Uche Amazigo, an internationally renowned Public Health Specialist and Professor of Medical Parasitology, is among nine personalities, and an institution, honoured this year (2018) by the Hallmarks of Labour Foundation (HLF), which celebrates Nigerians, Africans and people of the Black race who have achieved success through hard work, honesty, integrity and justice in every field of human endeavour.
Like in previous years, the list of honourees to mark the Foundation’s 22nd anniversary this year, literally features “who is who,” in various walks of life, from medicine to diplomacy, legal jurisprudence to public administration, as well as leaders in educational and industrial sectors.
The 2018 awardees include Professor of Preventive and Social Medicine, and Administrator, Allen Bankole Oladunmoye Olukayode Oyediran, Prof. Joy Uche Ogwu, an accomplished scholar, diplomat and administrator, and Prof. Bolaji Akinyemi, both former Nigerian Foreign Minister and at different times, Director-General of the Nigerian Institute of International Affairs.
The others are Honourable Justice Isa Ayo Salami; Chief Onikepo Akande, an economist, Chartered Accountant, Industrialist and Public Administrator; Prof. Emeritus Ayodeji Banjo, an educationist and Fellow of the Nigerian Academy of Letters; another legal icon and Professor of Law, Honourable Justice Adolphus Godwin Karibi-White; and Prof. Shehu Ahmad Said Galadanci, an educational administrator, scholar and diplomat.
Christ the King Catholic College, Odolewu, Ijebu-Ode in Nigeria’s western Ogun State, completes the honour list with the Young Achievers Award, as the Secondary School with the Best Performance in the 2017 West African School Certificate Examinations.
Prof Amazigo, a former Director of the World Health Organisation African Programme for Onchocerciasis Control (WHO/APOC), was singled out for ‘The HLF Role Model Award for Outstanding Contributions to the Field of Public Health,” and “one of the few Africans to have led a specialized UN Agency, overseeing a highly successful multilateral, multidisciplinary partnership in global public health.”
In the citation, Prof Amazigo is credited with having “intertwined the Life Sciences and Social Sciences in a life-long struggle to help overcome River Blindness (Onchocerciasis), which has blighted the African Continent for centuries. “Her discovery led to the creation of the WHO-coordinated African Programme for Onchocerciasis Control (APOC) in 1995. She pioneered the innovative Community-Directed Treatment (CDT) strategy, for the distribution of the drug ivermectin to over 300,000 African communities, resulting in the near elimination of the river blindness disease,” the citation added.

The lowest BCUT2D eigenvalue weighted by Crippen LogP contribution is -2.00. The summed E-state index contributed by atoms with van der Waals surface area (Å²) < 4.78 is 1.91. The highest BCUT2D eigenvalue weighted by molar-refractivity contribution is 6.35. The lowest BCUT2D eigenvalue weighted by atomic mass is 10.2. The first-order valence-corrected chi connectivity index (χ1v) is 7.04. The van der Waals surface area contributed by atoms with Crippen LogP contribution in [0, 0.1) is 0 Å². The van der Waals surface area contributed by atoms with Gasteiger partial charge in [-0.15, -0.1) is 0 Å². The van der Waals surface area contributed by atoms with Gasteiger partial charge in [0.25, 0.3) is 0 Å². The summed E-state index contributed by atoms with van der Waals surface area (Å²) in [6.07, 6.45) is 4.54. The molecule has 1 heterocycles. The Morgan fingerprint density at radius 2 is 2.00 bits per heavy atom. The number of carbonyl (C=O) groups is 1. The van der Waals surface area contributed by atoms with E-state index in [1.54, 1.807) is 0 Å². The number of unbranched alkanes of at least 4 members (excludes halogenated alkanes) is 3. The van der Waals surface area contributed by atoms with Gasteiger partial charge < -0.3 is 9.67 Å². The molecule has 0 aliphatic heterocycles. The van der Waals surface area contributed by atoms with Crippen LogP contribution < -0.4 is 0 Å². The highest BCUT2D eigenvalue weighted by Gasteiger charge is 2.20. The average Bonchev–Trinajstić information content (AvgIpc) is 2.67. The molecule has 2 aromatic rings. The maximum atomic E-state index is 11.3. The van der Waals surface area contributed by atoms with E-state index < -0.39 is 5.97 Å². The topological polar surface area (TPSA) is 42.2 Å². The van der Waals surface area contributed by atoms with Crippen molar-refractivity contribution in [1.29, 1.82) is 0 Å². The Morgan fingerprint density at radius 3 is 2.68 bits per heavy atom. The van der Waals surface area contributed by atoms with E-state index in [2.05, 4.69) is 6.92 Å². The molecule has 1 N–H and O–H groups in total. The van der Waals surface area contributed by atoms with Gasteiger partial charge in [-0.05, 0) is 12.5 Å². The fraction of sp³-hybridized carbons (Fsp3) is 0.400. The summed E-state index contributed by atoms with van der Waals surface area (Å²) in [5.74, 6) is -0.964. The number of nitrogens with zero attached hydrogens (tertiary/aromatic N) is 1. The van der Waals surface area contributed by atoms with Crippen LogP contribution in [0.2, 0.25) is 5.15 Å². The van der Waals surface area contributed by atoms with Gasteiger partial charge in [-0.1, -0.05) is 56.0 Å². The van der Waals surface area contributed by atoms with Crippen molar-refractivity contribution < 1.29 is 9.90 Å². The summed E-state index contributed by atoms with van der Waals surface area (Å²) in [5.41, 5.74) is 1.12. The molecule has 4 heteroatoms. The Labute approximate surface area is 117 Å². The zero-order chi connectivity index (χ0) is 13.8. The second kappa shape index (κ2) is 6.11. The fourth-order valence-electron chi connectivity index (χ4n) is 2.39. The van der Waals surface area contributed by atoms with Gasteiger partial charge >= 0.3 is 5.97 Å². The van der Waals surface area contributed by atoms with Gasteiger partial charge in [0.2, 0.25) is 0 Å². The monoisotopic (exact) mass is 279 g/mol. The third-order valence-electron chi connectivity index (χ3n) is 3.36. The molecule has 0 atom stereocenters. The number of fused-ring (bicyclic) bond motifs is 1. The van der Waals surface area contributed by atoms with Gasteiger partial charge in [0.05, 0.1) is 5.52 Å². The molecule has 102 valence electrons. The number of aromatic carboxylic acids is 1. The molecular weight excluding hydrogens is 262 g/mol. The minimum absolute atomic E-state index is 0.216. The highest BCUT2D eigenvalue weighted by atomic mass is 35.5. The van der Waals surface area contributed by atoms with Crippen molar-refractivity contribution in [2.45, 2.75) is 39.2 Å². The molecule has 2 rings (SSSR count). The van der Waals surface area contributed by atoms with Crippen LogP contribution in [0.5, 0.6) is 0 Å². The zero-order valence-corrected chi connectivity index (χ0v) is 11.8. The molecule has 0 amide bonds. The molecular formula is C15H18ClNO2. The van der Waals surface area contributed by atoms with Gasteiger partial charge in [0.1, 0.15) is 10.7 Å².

Prof Amazigo, who was accompanied by her Professor husband John Amazigo, has been widely recognized for her work with numerous awards and honours, including the President George W. Bush recognition (2008); Knight of the National Order of Burkina Faso (2011) and Thailand’s prestigious Prince Mahidol Laureate (2012) in Public Health. A Fellow of the Nigerian Academy of Science (FAS) and the UK’s Royal Society of Tropical Medicine and Hygiene, for over three decades, partnering with at least 30 governments, 16 major NGOs and thousands of devoted individuals throughout sub-Saharan Africa, she expanded community participation in governance and self-help from a health-delivery perspective.
Since retiring as WHO/APOC Director, Prof Amazigo established and is currently heading an NGO which trains and supports mothers to provide a comprehensive feeding and health programme for their children in rural schools. With over 100 publications and 68 in international peer reviewed journals, Prof Uche Amazigo’s “valuable discovery which led to the expansion of the treatment of river blindness has brought an end to the social stigma and isolation of adolescent Africans, particularly women and girls for centuries, while more than 1.5 million rural Africans have joined in the distribution of the drug to fight river blindness and other neglected tropical diseases,” the Foundation said.
Speaking at the well-attended ceremony in Lagos recently, the Chair of this year’s award, distinguished diplomat, UN Envoy and former Nigerian Foreign Minister, Dr Ibrahim Gambari said the people being honoured “in many ways are honouring us,” having “given a lot to society.”
The Hallmarks of Labour Foundation is the brain child of eminent Nigerians who were troubled by the negative international image of the country in the 1990s and the “increasing decay in our moral fabric, dishonest practices and inefficient management of public affairs by successive governments.”
In his remarks at the Lagos event, the Foundation’s Vice Chair, Dr Christopher Kolade said the “idea is to identify and celebrate the Noble ones among us.”
Previous awardees include Chief Emeka Anayaoku, former Secretary General of the Commonwealth; Nobel Literature Laureate Prof. Wole Soyinka, the late Alhaji Babatunde Jose, “Father of modern Journalism in Nigeria; and renowned Community leader Alhaja Abibat Mogaji the Iya Oloja of Lagos and Yeye Oba of Ikirun.